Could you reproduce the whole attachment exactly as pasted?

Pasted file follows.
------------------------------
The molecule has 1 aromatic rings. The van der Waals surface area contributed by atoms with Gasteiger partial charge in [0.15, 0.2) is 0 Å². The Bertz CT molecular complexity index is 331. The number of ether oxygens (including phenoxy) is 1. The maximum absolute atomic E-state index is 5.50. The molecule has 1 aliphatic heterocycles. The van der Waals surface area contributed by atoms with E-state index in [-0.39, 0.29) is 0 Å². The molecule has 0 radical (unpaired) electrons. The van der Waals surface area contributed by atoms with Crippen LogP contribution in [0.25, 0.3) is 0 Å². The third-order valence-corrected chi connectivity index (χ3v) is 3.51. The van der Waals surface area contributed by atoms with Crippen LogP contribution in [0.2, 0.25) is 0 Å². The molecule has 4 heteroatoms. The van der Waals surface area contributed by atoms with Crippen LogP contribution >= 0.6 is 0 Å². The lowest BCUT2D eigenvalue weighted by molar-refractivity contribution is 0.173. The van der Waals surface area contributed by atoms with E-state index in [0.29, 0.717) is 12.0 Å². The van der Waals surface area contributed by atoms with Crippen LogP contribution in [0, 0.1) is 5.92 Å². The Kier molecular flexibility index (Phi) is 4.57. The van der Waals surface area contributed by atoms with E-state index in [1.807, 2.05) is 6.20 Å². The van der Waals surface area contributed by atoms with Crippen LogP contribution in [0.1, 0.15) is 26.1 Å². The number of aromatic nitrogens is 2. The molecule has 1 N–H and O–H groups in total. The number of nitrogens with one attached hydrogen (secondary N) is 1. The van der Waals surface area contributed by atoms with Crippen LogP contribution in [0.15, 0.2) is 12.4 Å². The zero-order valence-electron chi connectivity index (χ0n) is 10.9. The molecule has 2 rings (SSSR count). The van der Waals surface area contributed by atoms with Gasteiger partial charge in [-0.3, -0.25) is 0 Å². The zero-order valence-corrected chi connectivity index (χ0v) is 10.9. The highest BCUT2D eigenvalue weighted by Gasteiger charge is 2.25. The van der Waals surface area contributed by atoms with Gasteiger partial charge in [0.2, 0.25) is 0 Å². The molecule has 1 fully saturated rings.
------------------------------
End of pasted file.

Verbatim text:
The molecule has 1 aromatic rings. The van der Waals surface area contributed by atoms with Gasteiger partial charge in [0.15, 0.2) is 0 Å². The Bertz CT molecular complexity index is 331. The number of ether oxygens (including phenoxy) is 1. The maximum absolute atomic E-state index is 5.50. The molecule has 1 aliphatic heterocycles. The van der Waals surface area contributed by atoms with E-state index in [-0.39, 0.29) is 0 Å². The molecule has 0 radical (unpaired) electrons. The van der Waals surface area contributed by atoms with Crippen LogP contribution in [0.25, 0.3) is 0 Å². The third-order valence-corrected chi connectivity index (χ3v) is 3.51. The van der Waals surface area contributed by atoms with Crippen LogP contribution in [0.2, 0.25) is 0 Å². The molecule has 4 heteroatoms. The van der Waals surface area contributed by atoms with Crippen LogP contribution >= 0.6 is 0 Å². The lowest BCUT2D eigenvalue weighted by molar-refractivity contribution is 0.173. The van der Waals surface area contributed by atoms with E-state index in [0.29, 0.717) is 12.0 Å². The van der Waals surface area contributed by atoms with Crippen LogP contribution in [0, 0.1) is 5.92 Å². The Kier molecular flexibility index (Phi) is 4.57. The van der Waals surface area contributed by atoms with E-state index in [1.807, 2.05) is 6.20 Å². The van der Waals surface area contributed by atoms with Crippen LogP contribution in [0.1, 0.15) is 26.1 Å². The number of aromatic nitrogens is 2. The molecule has 1 N–H and O–H groups in total. The number of nitrogens with one attached hydrogen (secondary N) is 1. The van der Waals surface area contributed by atoms with Crippen LogP contribution in [0.15, 0.2) is 12.4 Å². The zero-order valence-electron chi connectivity index (χ0n) is 10.9. The molecule has 2 rings (SSSR count). The van der Waals surface area contributed by atoms with Gasteiger partial charge in [-0.3, -0.25) is 0 Å². The zero-order valence-corrected chi connectivity index (χ0v) is 10.9. The highest BCUT2D eigenvalue weighted by Gasteiger charge is 2.25. The van der Waals surface area contributed by atoms with Gasteiger partial charge in [0.2, 0.25) is 0 Å². The molecule has 1 fully saturated rings.